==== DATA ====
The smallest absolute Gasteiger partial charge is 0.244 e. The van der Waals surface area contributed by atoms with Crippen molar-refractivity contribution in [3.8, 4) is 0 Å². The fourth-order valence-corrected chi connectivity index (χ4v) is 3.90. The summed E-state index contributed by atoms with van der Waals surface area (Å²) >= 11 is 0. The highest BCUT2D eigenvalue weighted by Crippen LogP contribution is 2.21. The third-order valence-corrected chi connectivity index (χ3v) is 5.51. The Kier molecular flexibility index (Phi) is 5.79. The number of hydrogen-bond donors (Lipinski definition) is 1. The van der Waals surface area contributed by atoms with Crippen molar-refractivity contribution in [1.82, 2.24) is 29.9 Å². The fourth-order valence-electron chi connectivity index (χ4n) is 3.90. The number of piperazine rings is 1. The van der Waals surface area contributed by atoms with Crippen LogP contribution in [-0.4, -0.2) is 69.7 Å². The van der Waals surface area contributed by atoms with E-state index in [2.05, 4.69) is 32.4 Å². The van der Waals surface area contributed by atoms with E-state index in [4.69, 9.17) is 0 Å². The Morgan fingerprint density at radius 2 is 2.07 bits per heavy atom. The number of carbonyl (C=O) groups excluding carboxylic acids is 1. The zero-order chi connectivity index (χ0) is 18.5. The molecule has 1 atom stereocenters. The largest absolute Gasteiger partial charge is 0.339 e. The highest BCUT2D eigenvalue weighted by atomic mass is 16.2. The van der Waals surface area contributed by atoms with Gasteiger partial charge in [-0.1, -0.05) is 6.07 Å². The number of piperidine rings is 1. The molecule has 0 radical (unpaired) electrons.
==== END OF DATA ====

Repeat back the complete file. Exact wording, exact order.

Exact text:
The smallest absolute Gasteiger partial charge is 0.244 e. The van der Waals surface area contributed by atoms with Crippen molar-refractivity contribution in [3.8, 4) is 0 Å². The fourth-order valence-corrected chi connectivity index (χ4v) is 3.90. The summed E-state index contributed by atoms with van der Waals surface area (Å²) >= 11 is 0. The highest BCUT2D eigenvalue weighted by Crippen LogP contribution is 2.21. The third-order valence-corrected chi connectivity index (χ3v) is 5.51. The Kier molecular flexibility index (Phi) is 5.79. The number of hydrogen-bond donors (Lipinski definition) is 1. The van der Waals surface area contributed by atoms with Crippen molar-refractivity contribution in [1.82, 2.24) is 29.9 Å². The fourth-order valence-electron chi connectivity index (χ4n) is 3.90. The number of piperazine rings is 1. The van der Waals surface area contributed by atoms with Crippen LogP contribution in [-0.4, -0.2) is 69.7 Å². The van der Waals surface area contributed by atoms with E-state index in [2.05, 4.69) is 32.4 Å². The van der Waals surface area contributed by atoms with E-state index in [4.69, 9.17) is 0 Å². The Morgan fingerprint density at radius 2 is 2.07 bits per heavy atom. The number of carbonyl (C=O) groups excluding carboxylic acids is 1. The zero-order chi connectivity index (χ0) is 18.5. The molecule has 1 atom stereocenters. The largest absolute Gasteiger partial charge is 0.339 e. The highest BCUT2D eigenvalue weighted by atomic mass is 16.2. The van der Waals surface area contributed by atoms with Gasteiger partial charge in [-0.1, -0.05) is 6.07 Å². The number of piperidine rings is 1. The molecule has 0 radical (unpaired) electrons.